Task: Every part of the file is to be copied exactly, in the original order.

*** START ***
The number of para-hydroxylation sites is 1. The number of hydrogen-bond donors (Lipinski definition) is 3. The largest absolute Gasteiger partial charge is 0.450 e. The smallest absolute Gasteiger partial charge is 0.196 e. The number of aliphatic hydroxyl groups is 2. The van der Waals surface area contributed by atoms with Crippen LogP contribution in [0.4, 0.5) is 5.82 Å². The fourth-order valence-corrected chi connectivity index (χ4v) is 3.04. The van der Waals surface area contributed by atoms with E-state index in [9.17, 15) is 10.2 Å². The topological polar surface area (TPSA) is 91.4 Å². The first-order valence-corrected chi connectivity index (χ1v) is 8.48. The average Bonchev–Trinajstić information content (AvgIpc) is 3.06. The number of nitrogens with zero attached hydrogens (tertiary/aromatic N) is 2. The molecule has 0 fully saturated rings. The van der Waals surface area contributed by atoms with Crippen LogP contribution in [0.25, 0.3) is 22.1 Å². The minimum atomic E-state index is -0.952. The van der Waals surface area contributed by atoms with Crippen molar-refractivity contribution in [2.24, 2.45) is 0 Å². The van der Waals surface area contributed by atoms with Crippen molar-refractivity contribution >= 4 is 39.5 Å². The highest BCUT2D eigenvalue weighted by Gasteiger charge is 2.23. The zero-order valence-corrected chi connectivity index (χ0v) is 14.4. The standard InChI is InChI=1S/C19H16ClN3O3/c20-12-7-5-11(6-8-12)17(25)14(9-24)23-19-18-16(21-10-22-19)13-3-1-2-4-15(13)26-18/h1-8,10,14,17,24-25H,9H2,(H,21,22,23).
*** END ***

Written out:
The number of para-hydroxylation sites is 1. The number of hydrogen-bond donors (Lipinski definition) is 3. The largest absolute Gasteiger partial charge is 0.450 e. The smallest absolute Gasteiger partial charge is 0.196 e. The number of aliphatic hydroxyl groups is 2. The van der Waals surface area contributed by atoms with Crippen LogP contribution in [0.4, 0.5) is 5.82 Å². The fourth-order valence-corrected chi connectivity index (χ4v) is 3.04. The van der Waals surface area contributed by atoms with E-state index in [9.17, 15) is 10.2 Å². The topological polar surface area (TPSA) is 91.4 Å². The first-order valence-corrected chi connectivity index (χ1v) is 8.48. The average Bonchev–Trinajstić information content (AvgIpc) is 3.06. The number of nitrogens with zero attached hydrogens (tertiary/aromatic N) is 2. The molecule has 0 fully saturated rings. The van der Waals surface area contributed by atoms with Crippen LogP contribution in [0.25, 0.3) is 22.1 Å². The minimum atomic E-state index is -0.952. The van der Waals surface area contributed by atoms with Crippen molar-refractivity contribution in [2.24, 2.45) is 0 Å². The van der Waals surface area contributed by atoms with Crippen molar-refractivity contribution >= 4 is 39.5 Å². The highest BCUT2D eigenvalue weighted by Gasteiger charge is 2.23. The zero-order valence-corrected chi connectivity index (χ0v) is 14.4. The standard InChI is InChI=1S/C19H16ClN3O3/c20-12-7-5-11(6-8-12)17(25)14(9-24)23-19-18-16(21-10-22-19)13-3-1-2-4-15(13)26-18/h1-8,10,14,17,24-25H,9H2,(H,21,22,23).